A few years back, director Theo Montoya cast several people from Medellín’s queer scene for his first feature film, a vampire movie about a dystopian city where ghosts coexist with the living. He chose charismatic 21-year-old Camilo Najar for the starring role, but a week later Camilo died of an overdose. The director lost many friends in the same manner.
Montoya previously filmed a portrait of Camilo in his powerful, punky short Son of Sodom (2020). In Anhell69, he dives deeper into a no-future generation torn apart by drugs and suicide in a city defined by violence. All hope is gone, and getting stoned is all that’s left. Montoya sees Medellín as a ghost town lost in the mountains, a place where you can’t see the horizon, and from which you can never escape.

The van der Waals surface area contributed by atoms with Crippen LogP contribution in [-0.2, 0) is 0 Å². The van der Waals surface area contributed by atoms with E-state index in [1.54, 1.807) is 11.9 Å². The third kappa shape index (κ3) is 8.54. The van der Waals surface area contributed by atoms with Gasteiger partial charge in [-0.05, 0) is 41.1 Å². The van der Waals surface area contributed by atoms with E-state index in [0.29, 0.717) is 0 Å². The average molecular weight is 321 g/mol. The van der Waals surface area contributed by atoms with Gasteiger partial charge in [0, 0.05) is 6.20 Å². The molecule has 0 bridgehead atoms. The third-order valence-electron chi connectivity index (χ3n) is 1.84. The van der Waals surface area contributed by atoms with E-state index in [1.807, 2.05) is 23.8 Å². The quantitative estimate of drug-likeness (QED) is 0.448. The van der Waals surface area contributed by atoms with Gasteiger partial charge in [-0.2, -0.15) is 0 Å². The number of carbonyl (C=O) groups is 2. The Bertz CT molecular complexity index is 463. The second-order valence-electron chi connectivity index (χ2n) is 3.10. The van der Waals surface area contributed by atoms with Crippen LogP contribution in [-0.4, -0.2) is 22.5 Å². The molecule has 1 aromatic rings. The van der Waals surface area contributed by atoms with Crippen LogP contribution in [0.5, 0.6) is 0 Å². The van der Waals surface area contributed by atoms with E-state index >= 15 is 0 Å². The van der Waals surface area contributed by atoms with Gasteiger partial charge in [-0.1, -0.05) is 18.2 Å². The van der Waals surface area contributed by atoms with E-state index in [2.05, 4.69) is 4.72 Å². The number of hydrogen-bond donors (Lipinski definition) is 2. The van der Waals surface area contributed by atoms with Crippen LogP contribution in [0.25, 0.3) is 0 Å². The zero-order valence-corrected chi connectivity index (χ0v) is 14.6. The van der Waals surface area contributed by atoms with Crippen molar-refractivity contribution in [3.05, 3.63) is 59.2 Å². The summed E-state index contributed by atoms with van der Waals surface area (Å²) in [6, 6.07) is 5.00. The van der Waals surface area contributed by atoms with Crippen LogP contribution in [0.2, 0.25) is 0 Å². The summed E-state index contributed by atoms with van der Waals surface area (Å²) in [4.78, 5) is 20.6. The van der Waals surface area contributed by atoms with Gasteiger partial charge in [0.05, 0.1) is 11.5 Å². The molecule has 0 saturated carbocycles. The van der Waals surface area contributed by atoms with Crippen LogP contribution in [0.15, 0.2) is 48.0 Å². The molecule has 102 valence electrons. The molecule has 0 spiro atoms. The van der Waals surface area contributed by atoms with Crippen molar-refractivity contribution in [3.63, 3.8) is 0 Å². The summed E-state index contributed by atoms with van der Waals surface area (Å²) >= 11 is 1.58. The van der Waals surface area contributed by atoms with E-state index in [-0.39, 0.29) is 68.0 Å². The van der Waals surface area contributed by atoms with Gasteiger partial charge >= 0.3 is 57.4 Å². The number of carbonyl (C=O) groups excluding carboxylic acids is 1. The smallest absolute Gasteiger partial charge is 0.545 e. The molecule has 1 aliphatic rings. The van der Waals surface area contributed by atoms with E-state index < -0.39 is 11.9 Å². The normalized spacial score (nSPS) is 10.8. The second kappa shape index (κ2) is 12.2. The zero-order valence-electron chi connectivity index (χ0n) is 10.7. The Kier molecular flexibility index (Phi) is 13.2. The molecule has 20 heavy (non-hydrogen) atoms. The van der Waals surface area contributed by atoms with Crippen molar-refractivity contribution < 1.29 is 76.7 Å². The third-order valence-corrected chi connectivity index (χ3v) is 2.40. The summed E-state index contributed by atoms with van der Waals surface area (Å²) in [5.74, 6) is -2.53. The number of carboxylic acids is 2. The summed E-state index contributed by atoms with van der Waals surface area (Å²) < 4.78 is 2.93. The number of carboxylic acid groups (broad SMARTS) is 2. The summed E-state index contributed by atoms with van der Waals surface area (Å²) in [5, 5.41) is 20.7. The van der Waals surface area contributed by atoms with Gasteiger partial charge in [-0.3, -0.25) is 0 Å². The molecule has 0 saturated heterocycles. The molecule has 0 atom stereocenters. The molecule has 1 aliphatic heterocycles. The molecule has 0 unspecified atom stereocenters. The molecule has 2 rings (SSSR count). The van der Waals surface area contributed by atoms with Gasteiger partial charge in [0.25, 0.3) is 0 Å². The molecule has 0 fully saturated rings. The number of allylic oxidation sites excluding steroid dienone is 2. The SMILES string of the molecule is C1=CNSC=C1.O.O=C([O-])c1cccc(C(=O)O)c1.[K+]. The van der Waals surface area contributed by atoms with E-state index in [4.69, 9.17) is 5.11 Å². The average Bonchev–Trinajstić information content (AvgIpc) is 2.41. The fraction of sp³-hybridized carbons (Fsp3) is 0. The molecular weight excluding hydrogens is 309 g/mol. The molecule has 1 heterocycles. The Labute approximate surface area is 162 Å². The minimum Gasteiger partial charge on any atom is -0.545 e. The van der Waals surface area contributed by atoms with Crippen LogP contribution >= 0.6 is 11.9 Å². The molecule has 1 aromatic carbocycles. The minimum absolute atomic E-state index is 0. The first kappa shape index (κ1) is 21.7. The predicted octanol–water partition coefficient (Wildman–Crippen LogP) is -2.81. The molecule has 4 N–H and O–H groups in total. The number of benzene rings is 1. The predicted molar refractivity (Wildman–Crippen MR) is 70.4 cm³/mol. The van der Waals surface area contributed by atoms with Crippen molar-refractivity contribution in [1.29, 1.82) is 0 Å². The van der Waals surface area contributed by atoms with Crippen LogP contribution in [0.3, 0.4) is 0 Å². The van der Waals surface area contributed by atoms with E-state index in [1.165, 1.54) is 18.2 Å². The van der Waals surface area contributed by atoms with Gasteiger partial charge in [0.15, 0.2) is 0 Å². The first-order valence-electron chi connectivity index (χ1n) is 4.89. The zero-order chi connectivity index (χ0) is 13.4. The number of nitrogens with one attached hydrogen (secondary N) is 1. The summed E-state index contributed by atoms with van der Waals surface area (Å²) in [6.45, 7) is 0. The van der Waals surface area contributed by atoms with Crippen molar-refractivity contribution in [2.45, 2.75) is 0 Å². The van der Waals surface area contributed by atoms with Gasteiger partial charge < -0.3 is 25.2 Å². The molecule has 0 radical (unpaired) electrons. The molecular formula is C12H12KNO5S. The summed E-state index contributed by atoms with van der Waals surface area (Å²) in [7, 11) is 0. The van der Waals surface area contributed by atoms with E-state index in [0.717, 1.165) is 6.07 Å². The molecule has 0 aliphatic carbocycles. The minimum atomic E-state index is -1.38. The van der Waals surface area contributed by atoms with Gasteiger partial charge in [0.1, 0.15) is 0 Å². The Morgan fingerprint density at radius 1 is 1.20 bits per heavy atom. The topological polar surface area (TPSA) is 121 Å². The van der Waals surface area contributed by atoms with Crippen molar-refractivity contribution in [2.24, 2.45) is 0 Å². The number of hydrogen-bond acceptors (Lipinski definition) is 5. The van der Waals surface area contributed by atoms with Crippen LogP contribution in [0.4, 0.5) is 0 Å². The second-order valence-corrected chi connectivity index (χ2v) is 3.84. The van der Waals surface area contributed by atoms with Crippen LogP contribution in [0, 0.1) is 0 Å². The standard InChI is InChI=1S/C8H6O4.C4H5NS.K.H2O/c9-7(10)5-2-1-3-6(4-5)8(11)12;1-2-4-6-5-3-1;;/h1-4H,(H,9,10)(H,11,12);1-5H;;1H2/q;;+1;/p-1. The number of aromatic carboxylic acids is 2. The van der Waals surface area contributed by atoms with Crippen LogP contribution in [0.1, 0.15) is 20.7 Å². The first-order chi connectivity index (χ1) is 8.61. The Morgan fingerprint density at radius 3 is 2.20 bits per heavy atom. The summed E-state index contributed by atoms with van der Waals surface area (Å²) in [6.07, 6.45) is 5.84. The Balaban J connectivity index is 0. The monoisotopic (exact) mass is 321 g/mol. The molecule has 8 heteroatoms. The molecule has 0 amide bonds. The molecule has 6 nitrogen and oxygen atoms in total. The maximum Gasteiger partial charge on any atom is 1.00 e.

After attending more funerals than birthdays among his circle of friends, Montoya descends into an existential void. But he picks up the camera again anyway, and—in emulation of his great inspiration Victor Gaviria—makes a film without borders or genders: a “trans film” about all those people who don’t belong to anything or anyone.